TheFridge

10858 posts in 1871 days


#46 posted 09-24-2018 11:35 PM

You smell what I’m stepping in :)

-- Shooting down the walls of heartache. Bang bang. I am. The warrior.

View Lazyman's profile

Lazyman

3383 posts in 1772 days


#47 posted 09-25-2018 02:07 AM

Ha! When these topics drift into discussions about whether the wood fails before the glue joint, I always chuckle and wonder what you guys are doing to your furniture where that is even a consideration. If that becomes a concern, then wood might not be the best choice in the material. Is there a forum for welding?

Regardless, If it is going to fail, I think that I would want the glue to fail before the wood does anyway. It is a lot easier to fix a broken glue joint, especially a hide glue joint, than to repair something where the wood failed.

-- Nathan, TX -- Hire the lazy man. He may not do as much work but that's because he will find a better way.

View TheFridge's profile

TheFridge

10858 posts in 1871 days


#48 posted 09-25-2018 02:16 AM

Ease of use is probably the biggest negative but man it has a bunch of positives. I love the stuff.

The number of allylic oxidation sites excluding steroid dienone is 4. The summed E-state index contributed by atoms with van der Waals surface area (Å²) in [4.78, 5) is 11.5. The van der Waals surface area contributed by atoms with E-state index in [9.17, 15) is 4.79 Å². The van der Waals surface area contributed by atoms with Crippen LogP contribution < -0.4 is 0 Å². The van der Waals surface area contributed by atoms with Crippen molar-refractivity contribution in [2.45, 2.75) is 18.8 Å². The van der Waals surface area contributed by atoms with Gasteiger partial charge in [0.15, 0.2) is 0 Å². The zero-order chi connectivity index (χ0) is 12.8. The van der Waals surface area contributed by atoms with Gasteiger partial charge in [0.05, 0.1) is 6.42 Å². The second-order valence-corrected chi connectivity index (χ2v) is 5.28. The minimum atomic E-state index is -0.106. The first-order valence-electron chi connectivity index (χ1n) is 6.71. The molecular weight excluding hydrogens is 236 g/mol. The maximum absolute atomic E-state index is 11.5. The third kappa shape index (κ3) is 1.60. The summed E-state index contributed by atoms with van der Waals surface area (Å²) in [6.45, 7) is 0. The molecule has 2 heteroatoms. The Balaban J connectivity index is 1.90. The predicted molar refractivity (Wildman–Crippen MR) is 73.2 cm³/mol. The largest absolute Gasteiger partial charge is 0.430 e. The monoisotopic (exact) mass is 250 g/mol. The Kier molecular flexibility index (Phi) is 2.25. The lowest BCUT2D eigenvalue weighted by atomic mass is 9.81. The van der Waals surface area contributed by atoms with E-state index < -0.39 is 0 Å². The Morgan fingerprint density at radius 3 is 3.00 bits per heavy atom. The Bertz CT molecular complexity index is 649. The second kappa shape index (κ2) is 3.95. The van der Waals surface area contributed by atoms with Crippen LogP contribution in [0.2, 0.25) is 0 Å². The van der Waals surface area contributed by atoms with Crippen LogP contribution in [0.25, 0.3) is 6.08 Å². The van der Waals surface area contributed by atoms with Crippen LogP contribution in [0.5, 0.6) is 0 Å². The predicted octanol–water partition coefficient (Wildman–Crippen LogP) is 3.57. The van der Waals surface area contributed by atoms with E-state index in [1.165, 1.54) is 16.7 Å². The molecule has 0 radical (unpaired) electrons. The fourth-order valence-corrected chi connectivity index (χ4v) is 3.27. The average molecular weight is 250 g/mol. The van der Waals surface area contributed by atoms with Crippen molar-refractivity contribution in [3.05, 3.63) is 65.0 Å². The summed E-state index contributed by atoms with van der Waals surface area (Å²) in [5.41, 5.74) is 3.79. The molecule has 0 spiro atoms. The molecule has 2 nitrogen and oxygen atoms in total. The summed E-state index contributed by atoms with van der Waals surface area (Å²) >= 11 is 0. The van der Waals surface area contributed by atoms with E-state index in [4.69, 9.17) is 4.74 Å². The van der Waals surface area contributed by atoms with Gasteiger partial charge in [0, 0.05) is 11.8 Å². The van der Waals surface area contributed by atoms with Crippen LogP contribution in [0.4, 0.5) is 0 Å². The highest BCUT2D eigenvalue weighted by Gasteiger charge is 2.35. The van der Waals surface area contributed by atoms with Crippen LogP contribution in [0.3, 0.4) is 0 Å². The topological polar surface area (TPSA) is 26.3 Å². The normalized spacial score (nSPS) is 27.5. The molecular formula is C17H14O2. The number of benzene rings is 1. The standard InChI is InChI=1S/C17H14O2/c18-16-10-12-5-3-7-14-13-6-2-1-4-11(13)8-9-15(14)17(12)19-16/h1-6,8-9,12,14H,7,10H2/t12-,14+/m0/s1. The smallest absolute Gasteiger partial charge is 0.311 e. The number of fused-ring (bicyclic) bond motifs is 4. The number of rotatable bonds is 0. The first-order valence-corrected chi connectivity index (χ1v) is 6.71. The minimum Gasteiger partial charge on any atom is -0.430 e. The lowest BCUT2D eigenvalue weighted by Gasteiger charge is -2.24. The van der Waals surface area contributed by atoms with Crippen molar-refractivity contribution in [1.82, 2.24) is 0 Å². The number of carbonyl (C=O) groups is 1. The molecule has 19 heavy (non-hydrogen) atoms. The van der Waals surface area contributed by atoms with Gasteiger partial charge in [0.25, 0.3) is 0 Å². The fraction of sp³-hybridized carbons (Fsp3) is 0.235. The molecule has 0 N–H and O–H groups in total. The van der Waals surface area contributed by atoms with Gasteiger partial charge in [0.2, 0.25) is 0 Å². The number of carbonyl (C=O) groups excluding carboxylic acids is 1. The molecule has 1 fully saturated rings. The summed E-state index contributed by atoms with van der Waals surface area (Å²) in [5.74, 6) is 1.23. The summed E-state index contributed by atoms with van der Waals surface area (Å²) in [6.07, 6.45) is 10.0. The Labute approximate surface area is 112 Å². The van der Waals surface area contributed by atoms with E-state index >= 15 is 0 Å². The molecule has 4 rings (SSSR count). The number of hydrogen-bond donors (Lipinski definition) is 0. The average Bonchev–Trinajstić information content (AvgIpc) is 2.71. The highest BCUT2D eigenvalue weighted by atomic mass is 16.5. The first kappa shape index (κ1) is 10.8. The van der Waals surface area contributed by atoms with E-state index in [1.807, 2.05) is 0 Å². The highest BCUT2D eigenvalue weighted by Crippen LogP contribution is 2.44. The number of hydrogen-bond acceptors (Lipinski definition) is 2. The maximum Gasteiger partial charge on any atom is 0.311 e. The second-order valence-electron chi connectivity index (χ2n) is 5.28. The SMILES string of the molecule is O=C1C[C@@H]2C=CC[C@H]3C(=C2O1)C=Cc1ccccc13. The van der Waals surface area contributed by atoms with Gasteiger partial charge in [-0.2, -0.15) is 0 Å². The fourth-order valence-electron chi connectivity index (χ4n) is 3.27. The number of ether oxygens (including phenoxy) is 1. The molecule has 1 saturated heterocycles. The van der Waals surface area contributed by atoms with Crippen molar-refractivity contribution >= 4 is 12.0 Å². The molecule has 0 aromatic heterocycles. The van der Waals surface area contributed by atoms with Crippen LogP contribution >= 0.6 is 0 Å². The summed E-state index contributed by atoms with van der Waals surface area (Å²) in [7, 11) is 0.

I even enjoy the animally smell of hooves and random parts :)

-- Shooting down the walls of heartache. Bang bang. I am. The warrior.

View DrDirt's profile

DrDirt

4555 posts in 4127 days


#49 posted 09-26-2018 09:07 PM

This was an amusing summary – comparing Yellow Glue, Epoxy and Hide Glue (old brown glue premix)
https://www.core77.com/posts/79789/Tools-n-Craft-106-Which-Glue-is-Better-Epoxy-Yellow-Wood-Glue-or-Liquid-Hide-Glue

To test this characteristic of glue we needed a type of joint where joint members, even when pinned down, shift position all the time.

Members of Congress seemed perfect for the test.

Epoxy – The representative was still seated and had not shifted his position.

Elmer’s Wood Glue – The representative was disqualified when it was discovered that he had no positions on anything and voted on strict donor lines.

Old Brown Liquid Hide Glue – The representative was solidly attached but under the heat of public scrutiny the glue softened and the representative was able to shift position. Fortunately one characteristic of hide glue is that it’s reversible and a lobbyist was able to bring the representative back to his original position with little effort.

Conclusion: Epoxy is the way to go if you have the votes going in. Otherwise use hide glue.

-- “The two most important days in your life are the day you are born and the day you find out why.” Mark Twain

Have your say...

You must be signed in to reply.

DISCLAIMER: Any posts on LJ are posted by individuals acting in their own right and do not necessarily reflect the views of LJ. LJ will not be held liable for the actions of any user.

Latest Projects | Latest Blog Entries | Latest Forum Topics

HomeRefurbers.com